To me, this is troubling. Let me use an example to explain why. I'm a U.S. citizen of Irish descent. If there was someone who opposed any efforts to oppress me, who was grateful for my ancestral culture's contributions to the world, and who was personally warm and friendly in his dealings with me and with others of Irish descent, I would appreciate all that about him--but if he also wanted to give me a choice between moving to Ireland and living in the U.S. as a non-citizen, I would have a problem with that. I would even think that he was anti-Irish--not in the sense that he was personally hateful, but in the abstract and impersonal, yet pernicious, sense that he was hostile to the interests and rights of people of Irish descent.

    It's in this abstract, impersonal sense that Chesterton may, I'm afraid, have been anti-Semitic--despite having been a friend to Jews in many other ways. But I know that Dale and others here are infinitely more familiar with Chesterton's work than I am, and I'd love to find out what I'm missing or misunderstanding.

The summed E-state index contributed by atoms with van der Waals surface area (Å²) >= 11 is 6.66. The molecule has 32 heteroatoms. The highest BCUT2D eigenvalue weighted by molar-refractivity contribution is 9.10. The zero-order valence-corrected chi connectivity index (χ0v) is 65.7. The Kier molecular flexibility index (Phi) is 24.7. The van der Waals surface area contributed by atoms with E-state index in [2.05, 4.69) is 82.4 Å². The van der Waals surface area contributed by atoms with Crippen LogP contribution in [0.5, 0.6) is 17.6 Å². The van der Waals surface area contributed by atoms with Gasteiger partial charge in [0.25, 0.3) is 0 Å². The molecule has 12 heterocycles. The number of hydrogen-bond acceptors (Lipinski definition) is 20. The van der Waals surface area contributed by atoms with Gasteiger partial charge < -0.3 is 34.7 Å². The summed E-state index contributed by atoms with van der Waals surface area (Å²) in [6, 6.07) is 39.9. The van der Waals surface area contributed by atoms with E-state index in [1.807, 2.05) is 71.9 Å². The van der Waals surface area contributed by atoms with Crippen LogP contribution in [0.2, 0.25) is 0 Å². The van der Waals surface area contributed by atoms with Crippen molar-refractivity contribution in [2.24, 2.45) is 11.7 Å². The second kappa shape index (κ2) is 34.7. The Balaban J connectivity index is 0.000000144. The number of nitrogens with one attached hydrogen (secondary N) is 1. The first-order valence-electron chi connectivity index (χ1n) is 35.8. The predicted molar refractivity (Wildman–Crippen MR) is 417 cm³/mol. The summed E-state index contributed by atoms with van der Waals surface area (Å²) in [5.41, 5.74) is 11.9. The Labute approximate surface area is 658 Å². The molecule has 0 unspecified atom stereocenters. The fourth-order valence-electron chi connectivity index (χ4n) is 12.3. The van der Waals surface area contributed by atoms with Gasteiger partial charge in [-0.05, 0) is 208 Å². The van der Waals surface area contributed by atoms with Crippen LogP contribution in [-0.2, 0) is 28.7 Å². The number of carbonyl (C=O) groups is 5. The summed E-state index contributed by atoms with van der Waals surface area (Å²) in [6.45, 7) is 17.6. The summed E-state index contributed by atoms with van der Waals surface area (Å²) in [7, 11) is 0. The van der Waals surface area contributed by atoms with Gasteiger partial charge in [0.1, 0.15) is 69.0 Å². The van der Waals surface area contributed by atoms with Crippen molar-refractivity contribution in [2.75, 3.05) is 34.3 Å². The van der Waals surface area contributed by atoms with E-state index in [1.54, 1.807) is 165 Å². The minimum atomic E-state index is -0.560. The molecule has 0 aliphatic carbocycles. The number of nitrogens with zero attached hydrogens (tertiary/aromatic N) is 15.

8. The question of Chesterton's attitude towards the Jews is interesting and clearly there are arguments on both sides of the debate. However, one defence of Chesterton which is at best dubious is the argument that the Wiener Library defended him. This was originally stated by Michael Coren in his biography of G.K. Chesterton (1989). It has since been cited in biographies (eg. Pearce 1996), periodicals and web sites. I emailed the Wiener Library directly to ask them about this and they informed me that:

    “The Wiener Library is a research institute and would not take a position on such an issue. Since the name of the person is not given, we can only suppose it to be an invention or else someone who was not entitled to talk, officially or unofficially, on the Library’s behalf.”